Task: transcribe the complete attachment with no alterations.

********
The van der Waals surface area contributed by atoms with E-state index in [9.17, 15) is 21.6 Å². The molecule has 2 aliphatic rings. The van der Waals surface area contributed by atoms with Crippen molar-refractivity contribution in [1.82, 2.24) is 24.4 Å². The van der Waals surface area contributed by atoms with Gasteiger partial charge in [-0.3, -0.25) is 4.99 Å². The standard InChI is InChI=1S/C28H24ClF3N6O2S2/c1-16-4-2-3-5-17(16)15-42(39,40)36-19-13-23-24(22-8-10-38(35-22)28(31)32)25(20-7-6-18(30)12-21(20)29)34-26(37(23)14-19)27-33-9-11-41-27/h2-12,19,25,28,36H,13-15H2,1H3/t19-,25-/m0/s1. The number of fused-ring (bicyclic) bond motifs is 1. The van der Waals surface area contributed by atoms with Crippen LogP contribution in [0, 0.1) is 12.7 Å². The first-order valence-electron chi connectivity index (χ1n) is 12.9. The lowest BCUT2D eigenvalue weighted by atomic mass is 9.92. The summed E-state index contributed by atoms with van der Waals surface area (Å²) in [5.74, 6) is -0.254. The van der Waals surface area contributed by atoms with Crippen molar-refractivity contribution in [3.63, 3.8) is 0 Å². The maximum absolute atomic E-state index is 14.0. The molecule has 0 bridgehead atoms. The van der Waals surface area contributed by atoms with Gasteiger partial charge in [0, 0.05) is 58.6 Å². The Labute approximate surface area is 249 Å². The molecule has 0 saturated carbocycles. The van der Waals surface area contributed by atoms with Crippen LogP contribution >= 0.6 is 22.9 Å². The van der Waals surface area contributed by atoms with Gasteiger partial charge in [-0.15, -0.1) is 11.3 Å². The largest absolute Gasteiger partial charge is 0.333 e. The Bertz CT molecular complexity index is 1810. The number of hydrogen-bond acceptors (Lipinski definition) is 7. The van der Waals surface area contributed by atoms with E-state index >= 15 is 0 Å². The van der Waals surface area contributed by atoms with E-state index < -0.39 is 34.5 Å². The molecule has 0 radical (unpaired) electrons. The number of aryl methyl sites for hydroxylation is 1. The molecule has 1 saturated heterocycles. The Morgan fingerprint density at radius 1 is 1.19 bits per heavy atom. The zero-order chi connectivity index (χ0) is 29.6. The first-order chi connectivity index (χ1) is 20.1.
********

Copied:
The van der Waals surface area contributed by atoms with E-state index in [9.17, 15) is 21.6 Å². The molecule has 2 aliphatic rings. The van der Waals surface area contributed by atoms with Crippen molar-refractivity contribution in [1.82, 2.24) is 24.4 Å². The van der Waals surface area contributed by atoms with Gasteiger partial charge in [-0.3, -0.25) is 4.99 Å². The standard InChI is InChI=1S/C28H24ClF3N6O2S2/c1-16-4-2-3-5-17(16)15-42(39,40)36-19-13-23-24(22-8-10-38(35-22)28(31)32)25(20-7-6-18(30)12-21(20)29)34-26(37(23)14-19)27-33-9-11-41-27/h2-12,19,25,28,36H,13-15H2,1H3/t19-,25-/m0/s1. The number of fused-ring (bicyclic) bond motifs is 1. The van der Waals surface area contributed by atoms with Crippen LogP contribution in [0, 0.1) is 12.7 Å². The first-order valence-electron chi connectivity index (χ1n) is 12.9. The lowest BCUT2D eigenvalue weighted by atomic mass is 9.92. The summed E-state index contributed by atoms with van der Waals surface area (Å²) in [5.74, 6) is -0.254. The van der Waals surface area contributed by atoms with Crippen molar-refractivity contribution in [3.63, 3.8) is 0 Å². The maximum absolute atomic E-state index is 14.0. The molecule has 0 bridgehead atoms. The van der Waals surface area contributed by atoms with Gasteiger partial charge in [0, 0.05) is 58.6 Å². The Labute approximate surface area is 249 Å². The molecule has 0 saturated carbocycles. The van der Waals surface area contributed by atoms with Crippen LogP contribution >= 0.6 is 22.9 Å². The van der Waals surface area contributed by atoms with Gasteiger partial charge in [-0.15, -0.1) is 11.3 Å². The largest absolute Gasteiger partial charge is 0.333 e. The Bertz CT molecular complexity index is 1810. The number of hydrogen-bond acceptors (Lipinski definition) is 7. The van der Waals surface area contributed by atoms with E-state index >= 15 is 0 Å². The van der Waals surface area contributed by atoms with E-state index < -0.39 is 34.5 Å². The molecule has 0 radical (unpaired) electrons. The number of aryl methyl sites for hydroxylation is 1. The molecule has 1 saturated heterocycles. The Morgan fingerprint density at radius 1 is 1.19 bits per heavy atom. The zero-order chi connectivity index (χ0) is 29.6. The first-order chi connectivity index (χ1) is 20.1.